After 5 months of providing scientists with a better understanding of Mars, and 2 months beyond the planned operational life, instruments on NASA's Phoenix Mars Lander are no longer receiving sufficient energy to operate due to an autumnal decline in sunlight reaching the lander's solar arrays, the agency announced on 10 November. The lander's last signal was received on 2 November, and scientists will be listening for any additional signals should the lander revive.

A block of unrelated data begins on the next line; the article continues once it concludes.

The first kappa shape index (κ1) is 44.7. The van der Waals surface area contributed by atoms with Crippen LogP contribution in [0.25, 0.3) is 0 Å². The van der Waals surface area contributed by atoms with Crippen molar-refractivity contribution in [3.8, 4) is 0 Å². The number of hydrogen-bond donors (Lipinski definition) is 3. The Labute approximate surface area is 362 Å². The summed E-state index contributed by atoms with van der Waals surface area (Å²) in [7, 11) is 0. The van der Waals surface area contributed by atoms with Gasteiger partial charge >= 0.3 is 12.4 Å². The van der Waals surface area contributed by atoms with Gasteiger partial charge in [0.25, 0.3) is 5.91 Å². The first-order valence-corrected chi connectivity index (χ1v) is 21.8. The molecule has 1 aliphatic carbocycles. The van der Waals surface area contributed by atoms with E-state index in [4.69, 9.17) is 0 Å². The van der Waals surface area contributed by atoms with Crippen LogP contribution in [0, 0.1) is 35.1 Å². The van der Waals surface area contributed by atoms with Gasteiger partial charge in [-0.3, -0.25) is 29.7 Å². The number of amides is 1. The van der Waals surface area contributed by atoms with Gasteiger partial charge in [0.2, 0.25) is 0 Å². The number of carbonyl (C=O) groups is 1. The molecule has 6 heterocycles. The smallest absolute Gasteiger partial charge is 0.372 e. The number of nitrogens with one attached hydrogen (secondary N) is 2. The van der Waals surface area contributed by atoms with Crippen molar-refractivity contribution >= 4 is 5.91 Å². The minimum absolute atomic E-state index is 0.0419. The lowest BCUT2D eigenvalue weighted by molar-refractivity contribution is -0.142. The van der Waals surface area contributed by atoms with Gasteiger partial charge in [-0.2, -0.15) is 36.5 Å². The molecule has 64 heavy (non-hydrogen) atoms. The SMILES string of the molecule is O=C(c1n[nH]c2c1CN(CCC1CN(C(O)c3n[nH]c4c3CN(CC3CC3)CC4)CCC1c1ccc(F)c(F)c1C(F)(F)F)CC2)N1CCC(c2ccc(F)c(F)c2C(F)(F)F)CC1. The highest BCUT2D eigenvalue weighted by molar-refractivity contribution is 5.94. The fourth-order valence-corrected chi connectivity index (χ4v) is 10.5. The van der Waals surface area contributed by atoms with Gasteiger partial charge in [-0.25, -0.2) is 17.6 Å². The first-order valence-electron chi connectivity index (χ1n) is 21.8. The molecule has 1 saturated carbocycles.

Since touching down on Mars on 25 May 2008, lander instruments verified the presence of water ice in the Martian subsurface. The lander has taken more than 25,000 pictures, among other accomplishments. Transmitted data have helped scientists learn more about the planet's arctic environment and whether it has ever been favorable for microbes. “Phoenix has given us some surprises, and I'm confident we will be pulling more gems from this trove of data for years to come,” said Phoenix principal investigator Peter Smith of the University of Arizona, in Tucson, which leads the mission.